The first centralized processing center, Castle Garden, was not opened until 1855. Castle Garden was located on the tip of Manhattan. As things progressed, it became clear that they were processing many more immigrants than could be handled and plans were made by the federal government to purchase the land upon which Ellis Island would be built. Upon its opening, the processing of immigrants was transferred to what is now the most famous of immigration stations in the United States.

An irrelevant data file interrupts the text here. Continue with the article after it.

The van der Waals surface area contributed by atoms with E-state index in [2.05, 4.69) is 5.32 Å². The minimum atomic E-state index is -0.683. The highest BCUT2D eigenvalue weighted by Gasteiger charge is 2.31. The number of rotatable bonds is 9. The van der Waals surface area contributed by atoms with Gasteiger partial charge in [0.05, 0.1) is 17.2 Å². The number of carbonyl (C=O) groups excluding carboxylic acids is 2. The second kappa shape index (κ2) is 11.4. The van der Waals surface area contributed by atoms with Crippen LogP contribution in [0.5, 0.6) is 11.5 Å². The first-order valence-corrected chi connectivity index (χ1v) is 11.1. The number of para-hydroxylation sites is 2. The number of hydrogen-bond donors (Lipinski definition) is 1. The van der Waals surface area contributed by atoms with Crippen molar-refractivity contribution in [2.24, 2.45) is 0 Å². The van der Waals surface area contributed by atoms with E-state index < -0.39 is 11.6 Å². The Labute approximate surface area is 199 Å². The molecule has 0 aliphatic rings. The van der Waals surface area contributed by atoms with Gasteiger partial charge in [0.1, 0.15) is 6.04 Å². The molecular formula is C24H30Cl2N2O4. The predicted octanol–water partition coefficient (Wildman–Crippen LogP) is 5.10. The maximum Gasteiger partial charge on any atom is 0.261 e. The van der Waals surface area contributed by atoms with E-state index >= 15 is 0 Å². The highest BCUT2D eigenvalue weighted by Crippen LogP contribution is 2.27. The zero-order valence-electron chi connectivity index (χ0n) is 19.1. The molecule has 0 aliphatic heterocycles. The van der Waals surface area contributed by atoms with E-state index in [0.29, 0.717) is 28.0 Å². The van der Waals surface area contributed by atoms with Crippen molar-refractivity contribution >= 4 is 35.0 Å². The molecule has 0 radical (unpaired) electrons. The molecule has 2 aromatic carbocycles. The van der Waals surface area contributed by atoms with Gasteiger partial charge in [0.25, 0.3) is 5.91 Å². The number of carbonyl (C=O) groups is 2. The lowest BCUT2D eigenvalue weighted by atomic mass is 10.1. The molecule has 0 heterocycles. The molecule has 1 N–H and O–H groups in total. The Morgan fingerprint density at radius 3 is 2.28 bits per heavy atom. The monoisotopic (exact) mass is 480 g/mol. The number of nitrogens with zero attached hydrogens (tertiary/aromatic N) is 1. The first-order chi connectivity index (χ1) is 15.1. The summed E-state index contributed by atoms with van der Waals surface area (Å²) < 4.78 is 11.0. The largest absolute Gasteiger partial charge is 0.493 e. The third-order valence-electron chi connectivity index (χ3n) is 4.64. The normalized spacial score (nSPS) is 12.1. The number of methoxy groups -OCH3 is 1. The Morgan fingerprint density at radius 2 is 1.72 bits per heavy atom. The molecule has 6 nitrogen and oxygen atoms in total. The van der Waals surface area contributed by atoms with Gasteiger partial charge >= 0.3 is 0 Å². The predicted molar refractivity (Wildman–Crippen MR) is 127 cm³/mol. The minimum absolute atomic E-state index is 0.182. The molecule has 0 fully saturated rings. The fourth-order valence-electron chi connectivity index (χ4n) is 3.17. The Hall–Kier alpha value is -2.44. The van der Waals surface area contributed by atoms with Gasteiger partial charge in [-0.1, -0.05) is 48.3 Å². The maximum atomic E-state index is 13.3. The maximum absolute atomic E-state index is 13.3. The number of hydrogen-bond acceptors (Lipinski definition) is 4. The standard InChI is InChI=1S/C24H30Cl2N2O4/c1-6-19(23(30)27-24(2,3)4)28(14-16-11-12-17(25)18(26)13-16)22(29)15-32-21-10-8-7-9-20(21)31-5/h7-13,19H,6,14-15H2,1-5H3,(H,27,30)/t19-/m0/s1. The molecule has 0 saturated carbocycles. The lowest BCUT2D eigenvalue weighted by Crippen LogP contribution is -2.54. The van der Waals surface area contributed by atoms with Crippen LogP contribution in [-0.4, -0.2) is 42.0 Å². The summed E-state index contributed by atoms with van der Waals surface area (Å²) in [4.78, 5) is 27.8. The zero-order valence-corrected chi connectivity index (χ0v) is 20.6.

Before Castle Garden opened, though, immigrants were processed on the ships upon which they had arrived. Inspectors would get the passenger lists from the ship's crew and go through them identifying the individuals. Remember that these earlier passenger lists did not include that much information and often simply recorded a person's name, age, gender, occupation, and ethnicity.
What Records Exist
Passenger lists exist for the port of New York City from 1820. While it is true that immigrants have arrived since the early 1600s, it was not until 1820 that the federal government began to keep track of the immigrants arriving in the recently formed United States of America. Those early passenger lists were actually under the jurisdiction of the customs agents, who were more concerned with the packages and parcels that came aboard the ships than with the people.